Recent Trade & Tariff Perspectives

November 18, 2022  |  Jeff Simpson  Director of Compliance

port official inspecting containers 
Requests to Send Electronic Export Information to Someone Outside of the United States

Now that some foreign governments are requiring a “proof of export” to import commodities into their countries, we’re fielding increased requests to send copies of the Electronic Export Information (EEI) that we file for exporters in the Automated Export System (AES) to foreign governments or parties. However, it is important for companies to know that doing so would be a U.S. compliance violation. Let’s take a closer look at why.

Why all the requests?

Basically, it comes down to a matter of interpretation. Some customs brokers and transportation companies in the countries now requiring a proof of export believe that means they need to see what information was filed with the exporting countries governmental agencies to make entry. Here in the United States that would be a request for us (as the forwarder), the exporter, or the U.S. Principal Party in Interest (USPPI) to provide a copy of the EEI filed in AES for that shipment. Ultimately, the foreign company or broker would submit that documentation to the local customs agency to import the goods.

Acutely aware of these foreign-based requests, the U.S. Census Bureau has provided clear guidance to the exporting community. In short, we, as a forwarder/filer/agent, cannot legally send that information to someone outside the United States for any reason. This confidential information is for the sole use of the U.S. government for official purposes. Additionally, these same constraints bind the U.S. exporter/USPPI. Specifically, the Foreign Trade Regulations (FTR) 15 CFR § 30.60 (c)(4) states:

“The official report of the EEI submitted to the U.S. government shall not be disclosed by the USPPI, the authorized agent, or representative of the USPPI for ‘nonofficial purposes,’ either in whole or in part, or in any form including but not limited to electronic transmission, paper printout, or certified reproduction. “Nonofficial purposes” are defined to include but not limited to providing the official EEI… To foreign entities or foreign governments for any purpose.”  

So, what can be sent?

U.S. Census is acutely aware of these foreign based requests and has given out clear guidance to the exporting community on what is acceptable to send and will not violate the FTR.

According to U.S. Census Foreign Trade Division, it is acceptable to send the Internal Transaction Number (ITN) outside the United States to show proof of export since it is not considered an actual data element of the EEI as defined in the FTR. An ITN is the unique number assigned to a shipment/AES filing confirming the filing has been accepted and all EEI data elements have been filed in the AES for that specific filing.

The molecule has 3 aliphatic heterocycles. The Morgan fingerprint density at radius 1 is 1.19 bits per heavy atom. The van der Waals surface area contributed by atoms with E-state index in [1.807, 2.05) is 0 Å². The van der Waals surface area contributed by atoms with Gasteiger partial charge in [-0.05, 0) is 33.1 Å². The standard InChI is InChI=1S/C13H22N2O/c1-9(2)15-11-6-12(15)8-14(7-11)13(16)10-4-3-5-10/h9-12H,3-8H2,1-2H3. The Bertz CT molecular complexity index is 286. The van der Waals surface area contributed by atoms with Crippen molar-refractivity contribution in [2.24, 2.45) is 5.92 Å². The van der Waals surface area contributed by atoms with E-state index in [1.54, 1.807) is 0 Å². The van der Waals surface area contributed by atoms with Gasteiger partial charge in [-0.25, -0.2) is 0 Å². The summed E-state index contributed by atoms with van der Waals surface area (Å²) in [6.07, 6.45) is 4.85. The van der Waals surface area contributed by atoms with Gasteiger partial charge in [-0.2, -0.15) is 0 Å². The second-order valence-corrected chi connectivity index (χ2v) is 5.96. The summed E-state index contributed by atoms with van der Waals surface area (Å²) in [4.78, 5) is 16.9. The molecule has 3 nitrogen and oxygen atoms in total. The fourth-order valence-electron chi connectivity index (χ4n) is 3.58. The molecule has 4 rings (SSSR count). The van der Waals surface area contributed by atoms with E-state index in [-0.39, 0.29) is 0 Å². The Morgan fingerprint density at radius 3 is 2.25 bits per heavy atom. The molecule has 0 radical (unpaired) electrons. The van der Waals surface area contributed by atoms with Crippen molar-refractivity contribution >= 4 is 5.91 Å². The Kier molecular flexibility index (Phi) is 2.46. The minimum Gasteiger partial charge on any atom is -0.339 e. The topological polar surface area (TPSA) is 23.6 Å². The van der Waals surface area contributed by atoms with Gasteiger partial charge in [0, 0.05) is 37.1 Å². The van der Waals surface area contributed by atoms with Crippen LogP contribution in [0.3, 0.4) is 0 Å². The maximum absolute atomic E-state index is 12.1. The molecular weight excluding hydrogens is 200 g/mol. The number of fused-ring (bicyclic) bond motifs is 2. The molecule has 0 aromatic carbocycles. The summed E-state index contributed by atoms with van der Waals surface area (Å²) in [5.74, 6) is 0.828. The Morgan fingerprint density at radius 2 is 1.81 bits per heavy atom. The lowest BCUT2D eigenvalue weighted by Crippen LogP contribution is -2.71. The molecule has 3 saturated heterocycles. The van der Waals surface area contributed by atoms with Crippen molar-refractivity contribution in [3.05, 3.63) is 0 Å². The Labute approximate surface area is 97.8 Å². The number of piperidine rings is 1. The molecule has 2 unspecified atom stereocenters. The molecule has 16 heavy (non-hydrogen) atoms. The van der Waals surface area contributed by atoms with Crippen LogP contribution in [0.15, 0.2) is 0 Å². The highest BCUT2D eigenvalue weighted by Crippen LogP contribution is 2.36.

What if there was no AES filing?

However, the reality is, not all exports out of the United States require an AES filing for various reasons. A list of these exemptions can be found in Subpart D (Exemptions from the Requirements for the Filing of Electronic Export Information) in the FTR.

When and if this scenario presents itself, it is acceptable to provide the specific citation in the FTR from Subpart D to the foreign requestor. For example, in subpart D [15 CFR § 30.37(a)], there is an AES filings exemption for exports of “commodities where the value of the commodities shipped from one USPPI to one consignee on a single exporting conveyance, classified under an individual Schedule B/HTS commodity classification code, is $2,500 or less”. In this example, the specific citation 15 CFR § 30.37(a) should be communicated to the foreign requestor.

What this means?

Requests to provide EEI data to foreign entities are not new, however, there has been a significant increase in these types of requests over the past several months and the U.S. Census Foreign Trade Division has taken notice. U.S. companies must be vigilant and stay abreast of all applicable regulations. By following the guidance outlined above, you can remain compliant with U.S. regulations, and fulfill the needs and regulatory requirements of customers overseas.

Have additional questions, or require further assistance with this or any other customs and trade matters? Connect with one of our Trusted Advisor® experts to learn more.


Our information is compiled from a number of sources that to the best of our knowledge are accurate and correct. It is always the intent of our company to present accurate information. C.H. Robinson accepts no liability or responsibility for the information published herein.

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